Failure of Imagination

A Failure of Imagination (a sermon for the Feast of St. Martin)
St. Martin-in-the-Fields Episcopal Church
Matthew 25:31-40
November 14, 2021

Today the church remembers Martin, Bishop of Tours.

Martin was raised a pagan and became an officer in the Roman army. As a young officer serving in the Province of Gaul (now France) he became an “inquirer” or catechumen of the Christian faith. Legend has it that one day he encountered a beggar who was cold and naked. Moved with compassion he ripped his own officer’s cloak in two and gave the beggar half.

“I was hungry and you gave me food, I was thirsty and you gave me something to drink, I was a stranger and you welcomed me, I was naked and you gave me clothing, I was sick and you took care of me, I was in prison and you visited me.”

“When was it that we saw you?” the characters in Jesus’ story ask.

When you gave the hungry person food. When you gave the thirsty person water. When you visited the prisoners.

That’s when they saw him.

In this story, Jesus is telling us that God regularly shows up in those places and persons where we least expect God to be.

Not in the well-fed, but in the hungry.

Not in the free people, but in the prisoners.

Not in the important military officer, but in the cold, naked man beggar.

Again and again, Jesus shows up where we least expect him. And I think it surprises us because our imagination is too small.

We see that again and again in the Bible.

Nobody could imagine that the King of Kings would be born in a barn.

Nobody could imagine that water could turn in to wine.

Nobody could imagine that a lunchable could feed thousands.

Nobody could imagine that a dead man would walk again.

And nobody could imagine that anything worthwhile would show up in the poor, the hungry, the sick. 

The experience St. Martin had with the beggar changed his life.

Up until that point, he was flirting with Christianity. But in this encounter, he knew he had experienced the risen Christ. He knew he had to give his life to the risen Christ.

He got his release from the army, became a monk, and established the first monastic community in the region. Then he was tricked into becoming bishop…he was actually tricked…and then his imagination was unleashed.

St. Martin imagined what it would look like for a bishop to stay out of the fancy palace and visit people. He was the first bishop to make those congregational visitations a regular practice.

St. Martin imagined what it would look like to connect and partner congregations, developing a rudimentary parish system.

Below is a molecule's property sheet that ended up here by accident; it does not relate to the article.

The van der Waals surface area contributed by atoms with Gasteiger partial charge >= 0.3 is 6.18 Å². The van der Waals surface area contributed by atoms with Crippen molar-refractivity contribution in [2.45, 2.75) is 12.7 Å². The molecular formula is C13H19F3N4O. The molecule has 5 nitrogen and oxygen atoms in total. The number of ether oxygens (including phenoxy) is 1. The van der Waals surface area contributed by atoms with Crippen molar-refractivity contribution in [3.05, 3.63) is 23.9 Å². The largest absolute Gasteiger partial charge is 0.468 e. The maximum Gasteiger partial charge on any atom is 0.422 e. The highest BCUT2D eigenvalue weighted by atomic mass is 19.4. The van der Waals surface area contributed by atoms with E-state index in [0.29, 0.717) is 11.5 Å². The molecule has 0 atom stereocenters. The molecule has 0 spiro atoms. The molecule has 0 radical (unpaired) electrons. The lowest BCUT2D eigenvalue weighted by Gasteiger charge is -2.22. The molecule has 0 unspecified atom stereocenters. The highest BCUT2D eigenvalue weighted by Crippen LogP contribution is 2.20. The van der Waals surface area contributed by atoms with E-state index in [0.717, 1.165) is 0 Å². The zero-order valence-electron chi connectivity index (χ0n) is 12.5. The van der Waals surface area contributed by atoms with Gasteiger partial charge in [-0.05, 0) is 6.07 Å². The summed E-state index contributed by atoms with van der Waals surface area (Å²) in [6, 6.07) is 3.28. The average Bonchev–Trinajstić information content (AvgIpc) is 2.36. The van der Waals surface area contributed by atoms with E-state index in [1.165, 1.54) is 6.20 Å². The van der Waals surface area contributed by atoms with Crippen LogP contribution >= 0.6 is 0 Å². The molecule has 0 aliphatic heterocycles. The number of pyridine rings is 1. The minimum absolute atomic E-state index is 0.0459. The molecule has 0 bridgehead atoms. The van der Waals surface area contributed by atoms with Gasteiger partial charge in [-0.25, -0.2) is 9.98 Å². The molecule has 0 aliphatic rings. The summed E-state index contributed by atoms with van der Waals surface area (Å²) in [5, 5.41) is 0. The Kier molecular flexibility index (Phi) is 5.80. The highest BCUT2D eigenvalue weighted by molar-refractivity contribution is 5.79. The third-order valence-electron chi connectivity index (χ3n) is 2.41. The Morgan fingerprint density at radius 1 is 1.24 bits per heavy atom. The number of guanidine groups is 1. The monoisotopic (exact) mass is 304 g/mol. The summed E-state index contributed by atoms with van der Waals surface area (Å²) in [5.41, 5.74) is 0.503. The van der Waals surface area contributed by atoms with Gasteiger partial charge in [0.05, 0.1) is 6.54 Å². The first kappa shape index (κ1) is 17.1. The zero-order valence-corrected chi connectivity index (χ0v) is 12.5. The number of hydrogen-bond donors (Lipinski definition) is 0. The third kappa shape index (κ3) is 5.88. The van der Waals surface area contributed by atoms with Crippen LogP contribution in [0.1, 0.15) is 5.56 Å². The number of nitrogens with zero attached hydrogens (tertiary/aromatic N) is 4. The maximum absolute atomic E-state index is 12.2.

St. Martin imagined what it would look like to start new churches and reach new people.

51 years ago, six families had the imagination to see what a dozen acres in rural northeast Tarrant County could become. And we are the inheritors of that legacy. And throughout the years, the people of St. Martin’s had the imagination to see what an education building could become. What a partnership with a soccer club could become. What relationships with Fort Worth non-profits could become.

And now it’s our turn to imagine.

On this Feast of St. Martin’s, I want us to start thinking about how we can do the same.

Who can we become? What does Jesus Christ want us to become?

I don’t have any grand ideas of what we’ll discover, I just have a hope.

By the Feast of St. Martin next year, I want us to have an idea of who we are called to be for this time and this place.

We’ve been promoting some house parties to “meet the rector.” I still want to have those gatherings, but not so you all can get to know me. I mean, that’s an added bonus…maybe.

But I want to use those gatherings to start asking some questions that can help us imagine.

I want to ask “where are we?” Not just at the corner of 1709 and S Pearson. But where is our community. We’re in Denton, and North Richland Hills, and Fort Worth, and all around the country online. Maybe we can imagine what it would look like to be a presence in those communities…?

I want us to ask “what do our communities offer?” Not what we can offer the community, but what our communities, the people around us, what do they have to offer? Maybe we can imagine what it would look like to partner with God in work that is already happening.

I want us to ask “what do we want God to do?” In our lives. In our communities’ lives. In the world. Can we imagine a way to help usher in the dream God has for us?

There are a million questions we can ask as we dream about and discern what God is up to.

So I guess this sermon is really just a sales pitch for these gatherings. And for other gatherings we can have. Let’s invite our neighbors, our friends, our community, to come and imagine with us.

What does the world need St. Martin’s to be?

What does God want St. Martin’s to be?

We aren’t the St. Martin’s of fifty years ago when those six families got together. We aren’t the St. Martin’s of 21 months ago before COVID. We aren’t even the St. Martin’s of four months ago before I moved here.

We can’t be limited by the ideas of who we were, or even who we wanted to be, in those times and in those places.

Because we are St. Martin’s, now. This time. This place.

And we have to open our imaginations to what new thing Jesus might be calling us to be.